Sixthly, The Son of God, in our nature, died for our sins, according to the scripture; and, according to the sme scripture, died unto our sins. Dying for sin, and dying unto sin, are not convertible propositions. The terms are different, and their meaning is not the same. In the death of the Lord our Righteousness, these con. siderations are inseparable; but in scripture they are distinguished, and in our apprehensions should not be confounded. 11 dying for sin, he endured the punishment which the law denounced, and made atonement for the guilty, in whose stead he had substitued himself. In dying unto sin, he delivered himself from the charge of it by The law under which he suffered, and procured the dissolution of its dominion over his people; -- the destruction of the body of sin in them, and the restoration, or resurrection, of the principles of holiness in their souls, in all manher of conversation. “Knowing this, that our old man is "crucified with him, that the body of sin might be de"stroyed, that henceforth we should not serve sin: For be "thal is dead is freed from sin. Now, if we be deal with "Christ, we believe that we shall also live with him.--For in "that he died, he died unto sin once; but in that he liveth, he "liveth unto God." His death unto sin, and his life unto God, are sources and principles of sanctification. And the apostle, having discovered these to the church, bepios an exhortation, unto which we do well to take heed: "Likewise reckon ye also yourselves to be dead indeel 6oynto sin, but alive unto God through Jesus Christ our "Lord."* Till ye begin, believers, to reckon yourselves in

* Rom. vi. 6, 7, 8, 10, 11.

this manner to be freed from the guilt, delivered ft reign, alienated from the love, and dead to the serv pleasure of sin, ye will not mortify it with success; ye begin to reckon yourselves, in this manner, in possession of eternal life through Jesus Christ our Lord, and out of the reach of the reign of sin, the condemnation of the law, and the iominion of death, ye will not live unto righteousness, and walk in new obedience with pleasure, and joy, and largeness of heart.

Now ye have heard that the Son of God, who was made in the likeness of sinful flesh, died for our sins according to the scriptures; that his death is a ransom, and its effect is redemption; that it is a sacrifice, and its effect reconciliation; that it is a satisfaction, and its effect justification; that it is a victory, and its effect unspeakable joy; that it is a triumph, and its effect everlasting honour; that it is a destruction, and its effect complete salvation.Ye have heard that his death was honoured and magnified with the rending of the vail; the quaking of the earth; the tearing of rocks; the opening of graves; and with the convictions and acknowledgments of soldiers. And ye have heard that his death was an action of passive obedience; that it was universally admired and applauded among the principalities and powers of heaven; that it disconcerted and broke the policy of the gates of hell; that the extraordinary circumstances which attended it roused the world to inquire into the mystery; that he was in the vigour of his strength when he yielded up the ghost upon the cross; and that, in dying for sin, he died unto it, and delivered himself from it.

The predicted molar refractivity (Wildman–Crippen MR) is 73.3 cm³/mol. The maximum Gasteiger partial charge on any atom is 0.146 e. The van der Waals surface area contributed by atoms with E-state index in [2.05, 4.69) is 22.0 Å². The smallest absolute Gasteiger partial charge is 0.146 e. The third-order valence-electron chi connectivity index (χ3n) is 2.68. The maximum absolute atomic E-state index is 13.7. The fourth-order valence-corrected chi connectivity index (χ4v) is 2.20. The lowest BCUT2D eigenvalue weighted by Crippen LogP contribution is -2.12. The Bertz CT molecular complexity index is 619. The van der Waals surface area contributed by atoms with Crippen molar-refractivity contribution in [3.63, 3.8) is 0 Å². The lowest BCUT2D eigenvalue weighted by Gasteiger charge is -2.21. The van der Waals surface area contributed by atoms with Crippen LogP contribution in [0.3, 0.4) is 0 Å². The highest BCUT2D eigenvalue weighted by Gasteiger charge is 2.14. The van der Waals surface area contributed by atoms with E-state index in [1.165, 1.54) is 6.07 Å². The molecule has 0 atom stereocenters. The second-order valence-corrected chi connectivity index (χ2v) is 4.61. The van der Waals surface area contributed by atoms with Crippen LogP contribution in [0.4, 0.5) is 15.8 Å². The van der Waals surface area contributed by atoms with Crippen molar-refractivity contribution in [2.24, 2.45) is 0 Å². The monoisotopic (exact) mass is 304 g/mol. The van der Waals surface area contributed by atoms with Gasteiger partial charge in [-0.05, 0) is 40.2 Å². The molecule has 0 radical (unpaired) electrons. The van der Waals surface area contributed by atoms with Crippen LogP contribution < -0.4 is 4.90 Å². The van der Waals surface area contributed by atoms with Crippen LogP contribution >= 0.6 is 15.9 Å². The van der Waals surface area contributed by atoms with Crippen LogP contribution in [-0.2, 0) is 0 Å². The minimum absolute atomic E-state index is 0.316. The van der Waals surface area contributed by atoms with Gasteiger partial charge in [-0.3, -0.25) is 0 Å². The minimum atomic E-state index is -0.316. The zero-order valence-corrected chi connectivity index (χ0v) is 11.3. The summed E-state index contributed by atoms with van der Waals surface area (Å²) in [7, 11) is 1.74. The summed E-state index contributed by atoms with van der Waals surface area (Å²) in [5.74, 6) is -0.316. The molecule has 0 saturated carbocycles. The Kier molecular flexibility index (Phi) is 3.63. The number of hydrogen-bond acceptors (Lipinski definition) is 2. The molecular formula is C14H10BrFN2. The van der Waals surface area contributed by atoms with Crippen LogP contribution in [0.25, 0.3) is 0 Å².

Endeavour to recollect, and to fix these considerations in your memories; and pray for the induence of his spirit, to make them effectual unto the edifying of your souls.--They are means of increasing the knowledge of the Lord our Righteousness; mirrors in which his people behoid the love and glory of God in his face; and motives to remember and to praise his death at his table. At this moment it is remembered and praised before the throne.---Among confirmied angels and redeemed spirits, songs are begun which will never end. These praises may be, and ought to be, sung beneath the throne; "Rrery creature “which is in heaven, and on the earti, and under the earı!!, «and such as are in the sea, and all that are in them, heard “I saying, blessing and honor, and glory, and power, unto “him who sitteih upon the throne, and unto the Lamb, for bever and ever."*

Look to the death of the Son of God, evidently set before you, and behold, Behold the tempter bruised; behold the curse executed; behold the world conquered; behold your old man crucified; behold the power of death dissolved, and the sting of death destroyed; behold heaven opened, and the throne of grace displayed; behold the perfections of God glorified, and the Lamb of God, that was slain, alive again, and reigning in the midst of the throne. With the giory of this object in your eye, fear not to draw near unto God; fear not to sit at the table of the Lord; and fear not to lie down in the dust of the earth. With the glory of this object in your eye, raise the song of Moses into the song of the Lamb; and, as you come to his table, say, “Sing unto the Lord; for he hath triumphed glori"ously,” the devil and his angels he hath thrown into the bottom of hell. “The Lord is my strength and song, and "he is become my salvation. He is my God, and I will “prepare him an habitation; my fathers' God, and I will "exait him. The Lord is a man of war. The Lord is his "pame. The Lord shall reign for ever and ever, even thy “God, o Zion, throughout all generations."

But among hearers of the gospel, there are some who believe not, ihough preachers of it are not able to single out the persons. They do not deny that the Son of God, in our nature, died, revived, rose, and ascended; nor that they are guilty before God, liable to his wrath, and unable to save themselves. But, though these truths be de. nied in words by few who hear the gospel, by many they are not believed with the heart. Multitudes, taking salvation for a matter of cominon form among christians, never doubt of it, nor shew concern, until some bodily disease overtake them; and even then, while hope of recovery is not given up, salvation is not more atiended to in their sickness than in their health. This negligence is highly offensive, and extremely dangerous. Salvation could be obtained at no lower expense than the cbedience, sufferings, and death of the only begotten of the Father,

*Rev. v. 13.